Total loss = $15 + $18.20 + $0.88 + $.05 = $34.13!
Now let’s assume this was a good transaction that was never disputed. In this situation, Patreon would make:
- The net fee of $20 * (5% + ~4%) = $1.80
- Minus Stripe transaction fees of $20 * 2.9% + $.30
- Minus Stripe payout fees of $20 * .91 * .25%
Total net revenue (What Patreon keeps after payouts) = $1.80 -$0.88 -$.05 = $0.87.
$0.87 is around 4.35% of the original donation amount. For Patreon to break even on a $34.13 loss, it would need process an additional $34.13/.0435 = ~$785 in additional “good” donations to make up for one $20 dispute!
More than just the $34.13 loss, Patreon needs to factor in the operational cost of disputing the chargeback (a highly manual process that involves gathering evidence on why you believe the transaction was valid and submitting the evidence back to Stripe) and the customer support costs resulting from supporting confused patrons and creators (which it alludes to in the blog post as being unusually high). The combined financial losses and operational cost of managing a single friendly fraud case simply becomes unsustainable for a low-margin marketplace that assumes fraud risk on behalf of its recipients.
So how does the new payment fee structure theoretically reduce friendly fraud? Patreon’s payments team is likely betting on a significant reduction in patron confusion, and thus the rate of friendly fraud as a % of total transactions, by charging the patron’s card immediately (i.e. reducing confusion due to transaction timing) and charging the patron’s card per donation (i.e. reducing confusion by linking a single charge with a single donation).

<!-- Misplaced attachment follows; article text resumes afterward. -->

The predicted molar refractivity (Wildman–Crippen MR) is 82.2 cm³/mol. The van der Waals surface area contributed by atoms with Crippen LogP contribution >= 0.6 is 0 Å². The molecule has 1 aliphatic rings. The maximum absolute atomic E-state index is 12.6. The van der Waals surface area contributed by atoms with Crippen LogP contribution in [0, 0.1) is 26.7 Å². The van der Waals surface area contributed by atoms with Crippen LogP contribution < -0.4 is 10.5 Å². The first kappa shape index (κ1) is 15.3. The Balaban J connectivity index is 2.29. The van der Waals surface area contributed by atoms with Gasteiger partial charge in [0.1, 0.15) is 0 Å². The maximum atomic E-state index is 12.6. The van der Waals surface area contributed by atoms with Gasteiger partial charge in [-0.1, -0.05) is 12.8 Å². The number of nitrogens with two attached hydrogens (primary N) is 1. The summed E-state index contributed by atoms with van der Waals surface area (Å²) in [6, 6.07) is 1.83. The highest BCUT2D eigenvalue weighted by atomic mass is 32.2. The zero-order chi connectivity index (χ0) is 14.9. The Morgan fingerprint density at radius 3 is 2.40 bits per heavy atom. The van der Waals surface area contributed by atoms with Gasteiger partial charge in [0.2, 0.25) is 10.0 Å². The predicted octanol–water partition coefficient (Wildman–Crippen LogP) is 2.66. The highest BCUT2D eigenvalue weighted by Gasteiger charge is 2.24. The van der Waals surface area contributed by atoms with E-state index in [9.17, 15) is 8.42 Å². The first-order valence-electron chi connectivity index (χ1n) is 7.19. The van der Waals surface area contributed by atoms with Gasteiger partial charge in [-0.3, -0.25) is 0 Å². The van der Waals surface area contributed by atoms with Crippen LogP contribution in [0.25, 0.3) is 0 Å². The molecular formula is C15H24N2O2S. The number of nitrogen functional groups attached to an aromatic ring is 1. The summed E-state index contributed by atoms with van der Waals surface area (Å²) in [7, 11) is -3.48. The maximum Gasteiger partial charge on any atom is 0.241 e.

The plan, however, could easily backfire and create more fraud losses than before. Why? What used to be a single $20 charge is now 20 $1 charges. If Alice, for whatever reason, decided to dispute all 20 $1 charges, then Patreon would be out:
- 20 Stripe fees of $1 * 2.9% + .30 = 20*.329 = $6.58
- 20 * $15 Stripe dispute fees = $300
- Net payout to creators of $20 * (100%-5%) = $19
- Stripe payout fees of $20 * .95 * .25% = $.05
Total loss from 20 $1 disputes = $6.58 + $300 + $19 + $.05 = $325.68 or almost 10x the original scenario!
Why would Alice now dispute these charges? Patreon will likely find that, at least in the short term, friendly fraud will just shift from confusion over the timing and batched payment amount to confusion over the additional fee that patrons did not owe before. If Alice thinks she donated a series of $1 donations but instead sees a long list of $1.38 charges on her credit card statement, she might dispute the charges or call into support.
Moreover, I believe that the new fee structure might open Patreon up to more true or identity fraud in addition to friendly fraud. Why? Unlike before, true fraudsters will now be able to more easily cycle through stolen credit cards by testing a lot of small transactions on various cards and get instant feedback (i.e. an approved or denied signal) since charges will be charged up front versus batched and processed at a later time.
Only by launching the new fee structure will Patreon be able to identify whether this change will actually reduce friendly fraud caused by settlement timing and batched payments. Unfortunately for Patreon, they may find that this change only shifts payment fraud to other channels while angering their creators and patrons in the process.